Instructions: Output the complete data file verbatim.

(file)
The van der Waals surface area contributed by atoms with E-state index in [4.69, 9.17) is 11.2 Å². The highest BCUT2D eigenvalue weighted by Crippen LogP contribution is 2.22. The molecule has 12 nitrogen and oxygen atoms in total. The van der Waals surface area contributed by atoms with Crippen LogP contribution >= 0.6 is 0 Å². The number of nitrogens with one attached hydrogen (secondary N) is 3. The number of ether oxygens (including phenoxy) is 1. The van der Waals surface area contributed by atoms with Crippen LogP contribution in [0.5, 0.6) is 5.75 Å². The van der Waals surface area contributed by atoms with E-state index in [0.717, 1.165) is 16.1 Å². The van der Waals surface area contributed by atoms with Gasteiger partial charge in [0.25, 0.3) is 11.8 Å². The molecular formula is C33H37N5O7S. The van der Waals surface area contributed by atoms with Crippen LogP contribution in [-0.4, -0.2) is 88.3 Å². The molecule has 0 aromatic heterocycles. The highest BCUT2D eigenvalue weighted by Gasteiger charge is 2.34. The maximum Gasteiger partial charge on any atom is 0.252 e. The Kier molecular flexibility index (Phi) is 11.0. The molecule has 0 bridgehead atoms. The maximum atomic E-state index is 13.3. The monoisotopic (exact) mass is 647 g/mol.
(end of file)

The van der Waals surface area contributed by atoms with E-state index in [4.69, 9.17) is 11.2 Å². The highest BCUT2D eigenvalue weighted by Crippen LogP contribution is 2.22. The molecule has 12 nitrogen and oxygen atoms in total. The van der Waals surface area contributed by atoms with Crippen LogP contribution >= 0.6 is 0 Å². The number of nitrogens with one attached hydrogen (secondary N) is 3. The number of ether oxygens (including phenoxy) is 1. The van der Waals surface area contributed by atoms with Crippen LogP contribution in [0.5, 0.6) is 5.75 Å². The van der Waals surface area contributed by atoms with E-state index in [0.717, 1.165) is 16.1 Å². The van der Waals surface area contributed by atoms with Gasteiger partial charge in [0.25, 0.3) is 11.8 Å². The molecular formula is C33H37N5O7S. The van der Waals surface area contributed by atoms with Crippen LogP contribution in [-0.4, -0.2) is 88.3 Å². The molecule has 0 aromatic heterocycles. The highest BCUT2D eigenvalue weighted by Gasteiger charge is 2.34. The maximum Gasteiger partial charge on any atom is 0.252 e. The Kier molecular flexibility index (Phi) is 11.0. The molecule has 0 bridgehead atoms. The maximum atomic E-state index is 13.3. The monoisotopic (exact) mass is 647 g/mol.